From the ends of the Earth to its subterranean depths, lavanauts, desertnauts, cavenauts, and aquanauts simulate life in space.
Experts are working hard to get humans on the surface of Mars in a matter of decades, which begs the question: why?
And this crew’s work isn’t done yet: After leaving Utah, the same crewmembers, who come from seven countries, will shutter themselves inside a similar habitat in the Canadian Arctic for another 80 days.
Over 15 field seasons, more than a thousand “desertnauts” have worked at the Mars Desert Research Station’s analog in Utah, which simulates the environment people might experience if they choose to live and work on the fourth rock from the sun.
Crew members can’t leave the hab without spacesuits, they face a 20-minute communications delay with people on the outside, water is limited, and fresh food mostly does not exist.
In this experiment, and others like it, the focus is not so much on studying how human physiology adapts to the harsh extremes of Martian surroundings—after all, it’s not possible to manufacture lower gravity, a strangling atmosphere, and toxic soils. Instead, these mock missions look primarily at how human minds and behaviors are affected by living in such desolate seclusion.
The two-phase Mars 160 mission intends to evaluate how scientists might go about studying another planet, which is why the crewmembers have been busy conducting microbiology, geology, and paleontology experiments since late September.
They are also testing out a new spacesuit design and a system for vacuum-cleaning their laundry.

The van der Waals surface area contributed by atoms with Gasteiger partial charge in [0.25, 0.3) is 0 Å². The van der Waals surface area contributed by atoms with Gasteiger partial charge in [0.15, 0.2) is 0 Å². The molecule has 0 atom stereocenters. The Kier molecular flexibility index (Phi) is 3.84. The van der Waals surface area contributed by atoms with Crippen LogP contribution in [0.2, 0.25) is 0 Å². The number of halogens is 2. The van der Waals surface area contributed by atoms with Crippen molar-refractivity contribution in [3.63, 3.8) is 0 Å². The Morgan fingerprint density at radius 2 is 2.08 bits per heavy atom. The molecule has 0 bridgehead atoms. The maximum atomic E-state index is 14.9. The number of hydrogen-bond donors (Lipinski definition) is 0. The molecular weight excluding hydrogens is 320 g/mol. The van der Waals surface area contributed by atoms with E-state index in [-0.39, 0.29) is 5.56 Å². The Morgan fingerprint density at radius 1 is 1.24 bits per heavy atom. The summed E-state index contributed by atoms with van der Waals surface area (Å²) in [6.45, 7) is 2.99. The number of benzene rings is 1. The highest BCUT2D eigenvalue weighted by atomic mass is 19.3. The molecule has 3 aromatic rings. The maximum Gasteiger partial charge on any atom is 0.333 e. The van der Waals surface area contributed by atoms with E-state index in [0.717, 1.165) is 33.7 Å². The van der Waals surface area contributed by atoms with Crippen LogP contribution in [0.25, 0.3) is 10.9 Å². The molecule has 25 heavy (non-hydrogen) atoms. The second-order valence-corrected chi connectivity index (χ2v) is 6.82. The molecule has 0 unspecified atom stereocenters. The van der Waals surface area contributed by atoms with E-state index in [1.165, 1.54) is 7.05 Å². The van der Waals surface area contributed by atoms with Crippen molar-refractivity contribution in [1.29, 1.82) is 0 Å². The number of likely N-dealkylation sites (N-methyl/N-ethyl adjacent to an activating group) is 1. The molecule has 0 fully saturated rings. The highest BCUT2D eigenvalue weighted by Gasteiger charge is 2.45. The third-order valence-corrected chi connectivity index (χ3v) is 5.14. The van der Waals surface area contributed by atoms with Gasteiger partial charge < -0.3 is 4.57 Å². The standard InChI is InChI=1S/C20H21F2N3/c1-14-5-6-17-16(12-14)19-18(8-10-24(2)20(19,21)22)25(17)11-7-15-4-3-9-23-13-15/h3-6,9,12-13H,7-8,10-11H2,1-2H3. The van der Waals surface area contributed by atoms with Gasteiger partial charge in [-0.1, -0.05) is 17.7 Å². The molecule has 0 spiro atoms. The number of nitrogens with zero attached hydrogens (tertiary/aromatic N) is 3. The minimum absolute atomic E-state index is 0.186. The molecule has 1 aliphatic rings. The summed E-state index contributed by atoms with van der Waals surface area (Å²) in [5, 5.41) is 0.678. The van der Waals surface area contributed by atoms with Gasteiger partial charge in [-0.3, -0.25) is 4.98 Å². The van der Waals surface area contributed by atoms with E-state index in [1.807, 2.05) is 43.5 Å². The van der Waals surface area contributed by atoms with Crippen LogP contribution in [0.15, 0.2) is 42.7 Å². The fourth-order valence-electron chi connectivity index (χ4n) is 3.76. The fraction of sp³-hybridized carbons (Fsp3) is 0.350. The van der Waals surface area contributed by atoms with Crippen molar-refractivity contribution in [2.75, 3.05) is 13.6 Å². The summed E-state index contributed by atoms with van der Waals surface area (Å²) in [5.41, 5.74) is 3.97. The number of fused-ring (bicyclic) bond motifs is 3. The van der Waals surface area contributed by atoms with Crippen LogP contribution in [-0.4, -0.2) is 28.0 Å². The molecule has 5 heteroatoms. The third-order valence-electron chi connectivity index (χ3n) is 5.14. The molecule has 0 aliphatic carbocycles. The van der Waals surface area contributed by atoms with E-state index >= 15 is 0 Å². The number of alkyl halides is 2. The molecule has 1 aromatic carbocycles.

Parked at the end of Cow Dung Road near Hanksville, Utah, the Mars Society’s mock space base features a greenhouse inside a geodesic dome, an observatory, and the two-story cylindrical habitat, which measures just 26 feet across.
If this type of setup sounds familiar, that’s because it is. A handful of other faux space missions exist around the world, and scientists are using them to study various aspects of how humans respond to the challenges of traveling and living in deep space environments.
Most recently, a mock Mars crew emerged from a full year of isolation in the University of Hawaii’s Space Exploration Analog and Simulation program, on the slopes of Mauna Loa, Hawaii’s largest volcano. Here, six-member crews periodically inhabit the solar-powered, two-story geodesic dome and give NASA-funded researchers the chance to observe how humans respond to living in isolation.
The volcano’s lava fields, which blanket the land around the habitat, offer crews the chance to work in an environment that’s very much like places on Mars: rugged and dangerous, with lava tubes hiding beneath the sharp volcanic rocks.
Not all space analogs are on land. One, NASA’s Aquarius research station, is the only undersea research station on Earth.
Crews participating in NASA’s Extreme Environment Missions Operations(NEEMO) spend as many as three weeks living underwater, where a habitat rests 62 feet below the surface, next to the coral reefs off Key Largo. There, four aquanauts at a time can practice living and working in an environment that really wasn’t meant for humans to inhabit. Over the years, many astronauts who’ve gone to space have trained for the experience during some of NEEMO’s 21 missions.
There’s an undeniable fact about space travel: Sometimes, it’s going to be dark. On the moon or Mars, for instance, many mission plans call for a habitat inside caves or lava tubes, to protect astronauts from punishing cosmic radiation. Perhaps with that idea in mind, the European Space Agency set up a deep-space simulation in a network of caves more than half a mile below Sardinia’s surface. It’s called the Cooperative Adventure for Valuing and Exercising human behaviour and performance Skills, or CAVES for short.